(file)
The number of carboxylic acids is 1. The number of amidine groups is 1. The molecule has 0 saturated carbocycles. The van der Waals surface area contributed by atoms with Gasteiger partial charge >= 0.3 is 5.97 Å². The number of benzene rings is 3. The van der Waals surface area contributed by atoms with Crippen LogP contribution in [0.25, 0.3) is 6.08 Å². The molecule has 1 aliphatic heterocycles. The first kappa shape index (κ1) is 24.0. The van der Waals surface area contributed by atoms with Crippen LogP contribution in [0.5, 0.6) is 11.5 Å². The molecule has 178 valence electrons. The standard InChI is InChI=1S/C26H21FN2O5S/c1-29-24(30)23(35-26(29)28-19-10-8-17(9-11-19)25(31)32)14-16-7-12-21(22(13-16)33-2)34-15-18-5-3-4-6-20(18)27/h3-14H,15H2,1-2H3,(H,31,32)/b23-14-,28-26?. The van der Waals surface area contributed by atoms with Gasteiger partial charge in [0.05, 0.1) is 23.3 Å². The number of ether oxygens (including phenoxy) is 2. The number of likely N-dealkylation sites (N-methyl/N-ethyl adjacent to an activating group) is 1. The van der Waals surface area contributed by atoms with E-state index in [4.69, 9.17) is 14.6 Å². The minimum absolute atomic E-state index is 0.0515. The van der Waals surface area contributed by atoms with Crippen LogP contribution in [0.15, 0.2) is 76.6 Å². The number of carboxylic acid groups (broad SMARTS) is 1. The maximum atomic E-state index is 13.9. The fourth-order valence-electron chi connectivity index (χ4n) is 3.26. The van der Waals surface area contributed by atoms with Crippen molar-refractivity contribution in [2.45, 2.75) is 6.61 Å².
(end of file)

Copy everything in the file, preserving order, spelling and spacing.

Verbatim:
The number of carboxylic acids is 1. The number of amidine groups is 1. The molecule has 0 saturated carbocycles. The van der Waals surface area contributed by atoms with Gasteiger partial charge >= 0.3 is 5.97 Å². The number of benzene rings is 3. The van der Waals surface area contributed by atoms with Crippen LogP contribution in [0.25, 0.3) is 6.08 Å². The molecule has 1 aliphatic heterocycles. The first kappa shape index (κ1) is 24.0. The van der Waals surface area contributed by atoms with Crippen LogP contribution in [0.5, 0.6) is 11.5 Å². The molecule has 178 valence electrons. The standard InChI is InChI=1S/C26H21FN2O5S/c1-29-24(30)23(35-26(29)28-19-10-8-17(9-11-19)25(31)32)14-16-7-12-21(22(13-16)33-2)34-15-18-5-3-4-6-20(18)27/h3-14H,15H2,1-2H3,(H,31,32)/b23-14-,28-26?. The van der Waals surface area contributed by atoms with Gasteiger partial charge in [0.05, 0.1) is 23.3 Å². The number of ether oxygens (including phenoxy) is 2. The number of likely N-dealkylation sites (N-methyl/N-ethyl adjacent to an activating group) is 1. The van der Waals surface area contributed by atoms with E-state index in [4.69, 9.17) is 14.6 Å². The minimum absolute atomic E-state index is 0.0515. The van der Waals surface area contributed by atoms with Crippen LogP contribution in [0.15, 0.2) is 76.6 Å². The number of carboxylic acid groups (broad SMARTS) is 1. The maximum atomic E-state index is 13.9. The fourth-order valence-electron chi connectivity index (χ4n) is 3.26. The van der Waals surface area contributed by atoms with Crippen molar-refractivity contribution in [2.45, 2.75) is 6.61 Å².